Now, it’s not that we’re supposed to be uninvolved. In fact, the largest and most comprehensive study of U.S. teens to date, found that feeling close to their parents is one of the strongest deterrents to dangerous risk-taking in teens. But study after study has shown that teens learn more and that the long-term outcomes are more favorable, when we guide their actions rather than try to control them.

Our new job, then, is to collaborate with our teens – to help them make good decisions and do the right thing. Seems manageable. Even straightforward. But there’s a catch…

Becoming independent is one of our teens’ most important developmental tasks as they grow from childhood into adulthood. Thus, their new job is to prove to us (and to themselves) that they don’t need us (or, at least, our direction and advice) anymore. That they can make their own decisions.

This means that the last thing teens want is a know-it-all parent: Someone who knows exactly how they feel before they’ve even figured it out themselves. Someone who always knows the answer before the question has even been asked. And it means that although we are a critical source of information for our teens – about relationships, values, sound decision making, and consequences of one’s actions – we are most influential when we help them to come up with their own answers.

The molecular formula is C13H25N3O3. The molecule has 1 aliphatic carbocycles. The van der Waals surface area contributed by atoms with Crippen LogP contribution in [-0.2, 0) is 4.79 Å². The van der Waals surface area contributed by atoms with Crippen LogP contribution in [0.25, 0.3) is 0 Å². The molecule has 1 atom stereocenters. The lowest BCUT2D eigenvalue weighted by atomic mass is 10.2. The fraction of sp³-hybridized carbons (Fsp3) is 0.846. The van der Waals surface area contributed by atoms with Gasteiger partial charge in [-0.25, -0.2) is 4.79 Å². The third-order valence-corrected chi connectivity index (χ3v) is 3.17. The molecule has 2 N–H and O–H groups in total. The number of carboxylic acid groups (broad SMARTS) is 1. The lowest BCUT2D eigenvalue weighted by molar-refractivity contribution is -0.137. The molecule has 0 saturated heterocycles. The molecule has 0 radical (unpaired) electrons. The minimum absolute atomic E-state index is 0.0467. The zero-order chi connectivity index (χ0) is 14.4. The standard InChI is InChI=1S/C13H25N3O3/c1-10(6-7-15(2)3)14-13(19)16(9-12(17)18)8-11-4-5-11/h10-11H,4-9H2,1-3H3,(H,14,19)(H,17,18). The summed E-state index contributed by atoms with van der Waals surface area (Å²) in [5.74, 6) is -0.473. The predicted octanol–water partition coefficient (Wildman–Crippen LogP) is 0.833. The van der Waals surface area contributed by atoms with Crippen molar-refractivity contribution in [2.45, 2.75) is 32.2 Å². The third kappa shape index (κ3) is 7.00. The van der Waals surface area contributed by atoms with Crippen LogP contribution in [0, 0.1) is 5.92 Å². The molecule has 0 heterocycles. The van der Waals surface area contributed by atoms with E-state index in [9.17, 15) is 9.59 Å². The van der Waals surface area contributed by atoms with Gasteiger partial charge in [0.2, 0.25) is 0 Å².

We love our teens. We’re committed to them. And while none of us would endorse either of Phil’s unconventional approaches to helping his kids with their problems, we can identify with his real desire to help:

Phil: Guys, I’m right here. What do you need?

Like Phil, we want our kids to know that we’re here for them. And if they could tell us what they need, I think they’d often ask us to start by listening more.

We parents are often most helpful when we:

Stay quiet and listen first. It’s tempting to jump in with quick advice and try to make everything okay or to scold them for getting themselves into such a mess. But we are most effective when we let our teens talk and vent first without trying to intervene.